On a seasonally adjusted basis, the unemployment rate in Australia climbed by 0.2 percentage points, to a still very low 3.7%. The number of unemployment people in Australia climbed by almost 36,000 people, with almost all this increase being felt in two states, Queensland and NSW. The unemployment rate in Queensland rose by a substantial 0.8% on a seasonally adjusted basis, to 4.5%. While this is only one month’s worth of data, and there is no consistent trend seen yet in weakness in the labour force in these two states, CreditorWatch’s Business Risk Index data has consistently highlighted areas in Western Sydney and SE Queensland as being the most at risk of business failure. These areas have a higher-than-average proportion of workers in casual or insecure work, and businesses that have been in operation for a relatively short period of time and are therefore much more susceptible to fluctuations in demand. 

Overall, Australia’s unemployment rate remains low by historic standards, but there are clear signs now that more weakness in the labour force can be expected, given the deteriorating economic conditions, led by very weak consumer demand.

Retail trade growth slows

July’s retail trade figures revealed a small increase in spending over the month, predominantly in the Goods sector. However, this follows negative growth in June 2023, and in year-on-year terms, seasonally adjusted retail trade grew by just 2.1%, versus 2.3% in June 2023. Retail turnover is now growing more slowly than in 2019, the last year for pre-COVID data, and also a time when pricing growth was very subdued.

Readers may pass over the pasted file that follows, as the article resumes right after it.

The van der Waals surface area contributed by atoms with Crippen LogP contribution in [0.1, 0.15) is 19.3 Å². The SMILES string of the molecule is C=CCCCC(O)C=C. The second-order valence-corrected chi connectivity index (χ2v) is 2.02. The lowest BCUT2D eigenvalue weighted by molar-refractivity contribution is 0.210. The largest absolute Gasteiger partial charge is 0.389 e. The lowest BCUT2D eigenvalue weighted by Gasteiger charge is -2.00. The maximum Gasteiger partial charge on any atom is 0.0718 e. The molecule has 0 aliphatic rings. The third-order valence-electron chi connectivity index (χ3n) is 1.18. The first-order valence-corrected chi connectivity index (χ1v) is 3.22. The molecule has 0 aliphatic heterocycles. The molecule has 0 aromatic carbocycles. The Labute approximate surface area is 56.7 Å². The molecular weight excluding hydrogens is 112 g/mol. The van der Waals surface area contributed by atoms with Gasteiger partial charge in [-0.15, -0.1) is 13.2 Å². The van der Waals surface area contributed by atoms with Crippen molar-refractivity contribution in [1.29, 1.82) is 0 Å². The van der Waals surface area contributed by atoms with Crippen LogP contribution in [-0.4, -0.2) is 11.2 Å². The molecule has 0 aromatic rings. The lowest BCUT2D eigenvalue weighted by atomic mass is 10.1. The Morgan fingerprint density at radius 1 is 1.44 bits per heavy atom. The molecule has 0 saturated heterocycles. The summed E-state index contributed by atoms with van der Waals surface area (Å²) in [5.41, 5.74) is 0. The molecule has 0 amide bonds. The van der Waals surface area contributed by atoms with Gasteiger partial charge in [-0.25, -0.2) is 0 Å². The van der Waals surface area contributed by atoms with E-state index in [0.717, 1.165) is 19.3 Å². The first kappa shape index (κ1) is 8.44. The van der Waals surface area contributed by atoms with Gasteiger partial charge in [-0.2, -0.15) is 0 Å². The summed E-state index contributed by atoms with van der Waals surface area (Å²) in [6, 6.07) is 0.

The department store category recorded the highest monthly growth, at 3.6%. Some of the larger Discount Department Stores (DDS) such as Big W, did report in their annual earnings calls that they were noticing a trend of new consumers shopping in their stores, as they downshift to a cheaper product. Household goods spending within DDS’ is still very subdued, but health and beauty is showing resilience.

Interestingly, food retailing was flat, which may be because of some pricing moderation in the fresh food category.

Business and consumer sentiment subdued

Consumer confidence continues to bump along at near record low levels, falling by 0.4% in July 2023. Consumers are unlikely to report any improvement in confidence until inflation looks to be firmly in the rearview mirror. Unfortunately, NAB’s Business Survey for July 2023, indicated that cost pressures upon businesses remain elevated, with both price and cost growth rising sharply over the month.

Unsurprisingly, business confidence is weakest in the retail sector, at -12 index points. In trend terms, business confidence remains at below average levels, although it did rise slightly in the July 2023 figures released. The retail sector looks to be entering a period of increased business risk, and we are likely to hear more stories of insolvencies and business liquidations in the retail sector in the coming months.